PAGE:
The First Portion Of Personal Training Program Sales
In this episode, we will be discussing the “meet and greet” portion of the personal training program sales process. We’re going to be talking about sitting down and getting personal, digging in and finding out why someone’s there looking for a personal training program and assure them that we’re the place that can help them. If you can’t sell, you can’t help people. So, of all the things you want to do – Get people in great shape, with you being intrinsically motivated to change lives – None of that’s happening if you can’t sell. So, you’ve got to lean into personal training program sales and have a scripted sales process.
Key Points of Discussion:
- It’s funny that the sales systems of those who are successful, are similar (5:23)
- Shoot from the hip sales is not a consistent customer experience (6:12)
- Seeing to it that there’s no over-promising and under-delivering (7:26)
- “Meet and greet”, aka “goal and needs analysis”, aka “peeling the onion” (8:20)
- Collecting ahead of time a little bit of info based on their phone call (8:34)
- You should have reviewed the info when you sit down with this person (9:05)
- Walk them around the club; introduce them to coaches, and clients (9:13)
- Then you walk them back; this session needs to happen in an office (9:49)
- When you sit down for this meet and greet, be in a private setting (9:57)
- You say you’ve reviewed their goals and have a few questions for them (10:56)
- Don’t sit across the desk; face them, and give them eye contact (12:07)
- Have a real conversation, like you’re at a coffee shop (12:40)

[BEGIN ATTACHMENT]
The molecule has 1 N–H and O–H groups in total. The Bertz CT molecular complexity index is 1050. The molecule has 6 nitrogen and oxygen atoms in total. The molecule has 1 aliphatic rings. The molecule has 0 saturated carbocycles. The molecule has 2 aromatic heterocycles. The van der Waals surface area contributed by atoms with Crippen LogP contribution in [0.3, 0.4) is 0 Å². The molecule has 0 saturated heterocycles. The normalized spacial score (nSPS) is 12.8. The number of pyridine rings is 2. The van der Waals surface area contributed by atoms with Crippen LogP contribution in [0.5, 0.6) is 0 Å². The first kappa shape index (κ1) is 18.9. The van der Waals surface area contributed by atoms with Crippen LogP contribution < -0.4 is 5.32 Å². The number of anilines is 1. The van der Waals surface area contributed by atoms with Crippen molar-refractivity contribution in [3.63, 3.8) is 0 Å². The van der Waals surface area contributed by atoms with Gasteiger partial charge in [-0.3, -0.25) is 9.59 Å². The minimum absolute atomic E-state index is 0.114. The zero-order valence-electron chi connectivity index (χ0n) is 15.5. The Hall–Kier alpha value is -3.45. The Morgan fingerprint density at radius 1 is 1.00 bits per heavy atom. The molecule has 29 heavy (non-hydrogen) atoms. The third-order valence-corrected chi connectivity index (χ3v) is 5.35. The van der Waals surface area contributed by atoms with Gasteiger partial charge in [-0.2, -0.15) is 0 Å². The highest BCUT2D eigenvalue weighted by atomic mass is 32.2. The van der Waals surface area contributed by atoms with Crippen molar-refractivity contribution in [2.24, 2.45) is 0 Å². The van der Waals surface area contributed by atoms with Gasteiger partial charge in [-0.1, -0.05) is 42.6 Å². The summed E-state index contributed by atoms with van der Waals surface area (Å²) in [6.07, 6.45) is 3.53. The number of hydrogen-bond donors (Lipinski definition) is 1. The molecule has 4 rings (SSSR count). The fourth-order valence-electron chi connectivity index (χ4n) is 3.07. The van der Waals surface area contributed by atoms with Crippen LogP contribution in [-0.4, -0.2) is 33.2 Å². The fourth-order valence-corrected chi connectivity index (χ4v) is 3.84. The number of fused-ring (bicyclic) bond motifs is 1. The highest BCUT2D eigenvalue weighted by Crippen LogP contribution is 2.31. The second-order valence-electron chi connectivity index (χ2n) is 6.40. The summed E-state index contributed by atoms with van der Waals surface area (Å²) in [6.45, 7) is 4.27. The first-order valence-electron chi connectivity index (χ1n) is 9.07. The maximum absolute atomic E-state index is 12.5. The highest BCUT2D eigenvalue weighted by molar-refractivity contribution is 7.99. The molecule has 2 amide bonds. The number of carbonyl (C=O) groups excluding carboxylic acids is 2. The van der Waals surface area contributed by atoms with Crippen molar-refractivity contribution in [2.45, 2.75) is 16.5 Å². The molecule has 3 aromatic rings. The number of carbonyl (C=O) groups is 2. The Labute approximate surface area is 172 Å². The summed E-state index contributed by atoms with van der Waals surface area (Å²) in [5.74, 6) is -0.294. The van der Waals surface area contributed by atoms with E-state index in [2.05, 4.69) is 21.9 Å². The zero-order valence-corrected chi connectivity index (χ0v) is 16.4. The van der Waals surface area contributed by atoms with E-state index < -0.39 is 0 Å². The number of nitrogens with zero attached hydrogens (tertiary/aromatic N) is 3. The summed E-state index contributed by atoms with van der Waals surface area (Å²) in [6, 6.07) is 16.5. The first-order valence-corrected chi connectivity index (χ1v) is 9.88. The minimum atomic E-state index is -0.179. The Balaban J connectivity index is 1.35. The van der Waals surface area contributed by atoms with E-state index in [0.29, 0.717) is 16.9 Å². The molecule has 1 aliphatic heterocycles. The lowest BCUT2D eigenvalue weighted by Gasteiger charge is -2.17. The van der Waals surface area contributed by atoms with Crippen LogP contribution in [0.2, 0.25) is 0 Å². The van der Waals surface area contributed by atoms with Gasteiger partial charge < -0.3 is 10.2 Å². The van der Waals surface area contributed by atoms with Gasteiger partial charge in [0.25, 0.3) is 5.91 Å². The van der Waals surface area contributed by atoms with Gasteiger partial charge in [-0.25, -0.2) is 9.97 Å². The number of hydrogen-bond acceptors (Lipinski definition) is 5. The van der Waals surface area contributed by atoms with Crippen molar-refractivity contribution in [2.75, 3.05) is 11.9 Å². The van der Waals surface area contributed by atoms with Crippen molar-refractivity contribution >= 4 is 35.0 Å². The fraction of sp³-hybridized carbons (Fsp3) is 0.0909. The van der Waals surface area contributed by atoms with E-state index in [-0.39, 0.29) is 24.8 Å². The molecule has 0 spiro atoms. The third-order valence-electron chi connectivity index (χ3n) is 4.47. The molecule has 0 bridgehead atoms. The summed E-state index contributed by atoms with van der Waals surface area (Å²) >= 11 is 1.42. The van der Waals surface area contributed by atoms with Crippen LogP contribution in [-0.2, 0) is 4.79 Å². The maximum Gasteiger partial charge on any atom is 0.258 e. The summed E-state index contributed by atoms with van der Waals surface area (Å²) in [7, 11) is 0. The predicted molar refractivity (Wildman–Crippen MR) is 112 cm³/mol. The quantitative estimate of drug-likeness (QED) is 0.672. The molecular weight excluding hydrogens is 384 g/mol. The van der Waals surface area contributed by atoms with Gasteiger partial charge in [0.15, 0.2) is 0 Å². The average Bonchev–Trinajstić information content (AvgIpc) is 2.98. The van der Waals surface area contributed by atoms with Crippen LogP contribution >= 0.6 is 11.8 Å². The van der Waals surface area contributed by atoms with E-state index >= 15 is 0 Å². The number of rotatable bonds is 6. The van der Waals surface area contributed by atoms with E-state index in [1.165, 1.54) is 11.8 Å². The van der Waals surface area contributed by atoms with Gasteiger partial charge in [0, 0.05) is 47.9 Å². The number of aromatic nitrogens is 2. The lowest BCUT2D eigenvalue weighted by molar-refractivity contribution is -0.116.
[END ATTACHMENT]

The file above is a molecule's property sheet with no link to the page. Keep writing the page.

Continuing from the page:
- Ask enough of “why” questions; that’s peeling the onion (12:47)
- Get them thinking what it’s going to be like when they get into shape (14:23)
- Why they failed in the past, and how we’re going to be different (14:50)
- Dig deep and help them formulate a meaningful goal (15:24)
- Try to get people off of the superficial goals (17:06)
- You don’t want to make people cry, but it happens as it’s personal to them (17:41)
- Convincing them that you’re the place that can solve that pain (17:53)
- Ask meaningful questions, and then, be silent and listen (18:48)
- We tell them: “All right, listen, now we’re going to go out into the floor…” (19:26)
- Just run the play; just run the script (21:45)
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Mentioned in this episode
Alloy Personal Training Franchise
A scripted sales process, as opposed to shooting from the hip, is infinitely more successful, even with someone that’s talented. If you’re looking to scale your business or open a second location, finding an amazing salesperson that we can slot in there and just let them do their own thing versus running a script, is very difficult to do. So start by having a scripted sales process for your personal training program, and we’re going to walk you right through ours, so stay tuned.
When you sit down for the first meet and greet, and you’re going into the “peeling the onion” phase, you’re going to need to be in a private setting. I’ve heard information that contradicts that like “Sell out on the floor.” However, this isn’t a “come to try the latest, greatest workout, let’s see calories can you burn.” This is personal training, so we’re talking about sitting down and getting personal, digging in and finding out why someone’s there and explaining to them that we’re the place that can help them.